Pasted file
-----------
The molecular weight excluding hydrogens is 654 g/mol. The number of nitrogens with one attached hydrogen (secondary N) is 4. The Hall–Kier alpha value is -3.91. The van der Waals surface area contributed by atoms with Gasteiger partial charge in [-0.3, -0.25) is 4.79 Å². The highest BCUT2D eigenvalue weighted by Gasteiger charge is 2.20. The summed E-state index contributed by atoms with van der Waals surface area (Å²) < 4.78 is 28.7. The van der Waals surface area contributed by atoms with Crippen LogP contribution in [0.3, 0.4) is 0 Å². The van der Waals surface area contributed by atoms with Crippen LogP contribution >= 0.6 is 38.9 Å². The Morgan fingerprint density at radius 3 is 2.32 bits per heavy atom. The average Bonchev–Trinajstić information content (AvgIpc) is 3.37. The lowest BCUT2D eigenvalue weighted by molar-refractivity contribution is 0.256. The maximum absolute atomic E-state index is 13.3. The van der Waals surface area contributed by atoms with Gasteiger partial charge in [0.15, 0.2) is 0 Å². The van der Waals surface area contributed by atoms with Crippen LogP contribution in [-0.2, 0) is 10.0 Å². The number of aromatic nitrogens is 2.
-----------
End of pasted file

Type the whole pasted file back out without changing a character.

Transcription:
The molecular weight excluding hydrogens is 654 g/mol. The number of nitrogens with one attached hydrogen (secondary N) is 4. The Hall–Kier alpha value is -3.91. The van der Waals surface area contributed by atoms with Gasteiger partial charge in [-0.3, -0.25) is 4.79 Å². The highest BCUT2D eigenvalue weighted by Gasteiger charge is 2.20. The summed E-state index contributed by atoms with van der Waals surface area (Å²) < 4.78 is 28.7. The van der Waals surface area contributed by atoms with Crippen LogP contribution in [0.3, 0.4) is 0 Å². The van der Waals surface area contributed by atoms with Crippen LogP contribution >= 0.6 is 38.9 Å². The Morgan fingerprint density at radius 3 is 2.32 bits per heavy atom. The average Bonchev–Trinajstić information content (AvgIpc) is 3.37. The lowest BCUT2D eigenvalue weighted by molar-refractivity contribution is 0.256. The maximum absolute atomic E-state index is 13.3. The van der Waals surface area contributed by atoms with Gasteiger partial charge in [0.15, 0.2) is 0 Å². The van der Waals surface area contributed by atoms with Crippen LogP contribution in [-0.2, 0) is 10.0 Å². The number of aromatic nitrogens is 2.